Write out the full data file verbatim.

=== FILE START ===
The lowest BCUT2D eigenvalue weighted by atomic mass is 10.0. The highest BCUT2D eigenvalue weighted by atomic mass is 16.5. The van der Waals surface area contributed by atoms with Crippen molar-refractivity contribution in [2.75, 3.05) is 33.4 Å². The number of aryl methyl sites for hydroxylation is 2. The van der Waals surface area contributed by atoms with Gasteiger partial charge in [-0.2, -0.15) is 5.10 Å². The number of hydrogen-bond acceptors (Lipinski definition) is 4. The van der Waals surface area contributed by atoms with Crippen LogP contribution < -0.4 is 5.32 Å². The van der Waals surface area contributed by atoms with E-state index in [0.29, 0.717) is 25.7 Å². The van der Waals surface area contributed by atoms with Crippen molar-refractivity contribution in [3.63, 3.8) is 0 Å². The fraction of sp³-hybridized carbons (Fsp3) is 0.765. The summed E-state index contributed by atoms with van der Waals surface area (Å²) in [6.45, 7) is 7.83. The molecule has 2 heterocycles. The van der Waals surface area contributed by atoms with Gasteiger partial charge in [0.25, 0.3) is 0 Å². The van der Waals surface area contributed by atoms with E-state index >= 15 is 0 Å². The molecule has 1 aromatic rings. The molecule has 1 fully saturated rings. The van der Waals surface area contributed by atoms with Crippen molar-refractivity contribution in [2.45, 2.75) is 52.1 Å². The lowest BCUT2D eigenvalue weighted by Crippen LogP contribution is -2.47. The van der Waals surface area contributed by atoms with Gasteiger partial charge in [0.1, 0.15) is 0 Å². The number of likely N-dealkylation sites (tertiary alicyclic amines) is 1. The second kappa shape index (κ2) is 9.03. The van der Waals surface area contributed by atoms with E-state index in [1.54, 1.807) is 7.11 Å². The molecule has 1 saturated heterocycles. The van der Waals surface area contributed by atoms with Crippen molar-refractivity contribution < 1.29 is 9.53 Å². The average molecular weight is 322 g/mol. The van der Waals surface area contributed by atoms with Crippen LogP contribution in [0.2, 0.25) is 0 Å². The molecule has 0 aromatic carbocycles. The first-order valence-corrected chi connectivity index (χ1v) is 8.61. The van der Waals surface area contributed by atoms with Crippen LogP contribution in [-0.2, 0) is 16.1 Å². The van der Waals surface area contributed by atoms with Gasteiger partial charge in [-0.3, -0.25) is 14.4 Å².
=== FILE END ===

The lowest BCUT2D eigenvalue weighted by atomic mass is 10.0. The highest BCUT2D eigenvalue weighted by atomic mass is 16.5. The van der Waals surface area contributed by atoms with Crippen molar-refractivity contribution in [2.75, 3.05) is 33.4 Å². The number of aryl methyl sites for hydroxylation is 2. The van der Waals surface area contributed by atoms with Gasteiger partial charge in [-0.2, -0.15) is 5.10 Å². The number of hydrogen-bond acceptors (Lipinski definition) is 4. The van der Waals surface area contributed by atoms with Crippen LogP contribution < -0.4 is 5.32 Å². The van der Waals surface area contributed by atoms with E-state index in [0.29, 0.717) is 25.7 Å². The van der Waals surface area contributed by atoms with Crippen molar-refractivity contribution in [3.63, 3.8) is 0 Å². The fraction of sp³-hybridized carbons (Fsp3) is 0.765. The summed E-state index contributed by atoms with van der Waals surface area (Å²) in [6.45, 7) is 7.83. The molecule has 2 heterocycles. The van der Waals surface area contributed by atoms with Gasteiger partial charge in [0.25, 0.3) is 0 Å². The van der Waals surface area contributed by atoms with E-state index >= 15 is 0 Å². The molecule has 1 aromatic rings. The molecule has 1 fully saturated rings. The van der Waals surface area contributed by atoms with Crippen molar-refractivity contribution in [2.45, 2.75) is 52.1 Å². The lowest BCUT2D eigenvalue weighted by Crippen LogP contribution is -2.47. The van der Waals surface area contributed by atoms with Gasteiger partial charge in [0.1, 0.15) is 0 Å². The number of likely N-dealkylation sites (tertiary alicyclic amines) is 1. The second kappa shape index (κ2) is 9.03. The van der Waals surface area contributed by atoms with E-state index in [1.54, 1.807) is 7.11 Å². The molecule has 1 saturated heterocycles. The van der Waals surface area contributed by atoms with Crippen molar-refractivity contribution < 1.29 is 9.53 Å². The average molecular weight is 322 g/mol. The van der Waals surface area contributed by atoms with Crippen LogP contribution in [0.2, 0.25) is 0 Å². The molecule has 0 aromatic carbocycles. The first-order valence-corrected chi connectivity index (χ1v) is 8.61. The van der Waals surface area contributed by atoms with Crippen LogP contribution in [-0.2, 0) is 16.1 Å². The van der Waals surface area contributed by atoms with Gasteiger partial charge in [-0.3, -0.25) is 14.4 Å².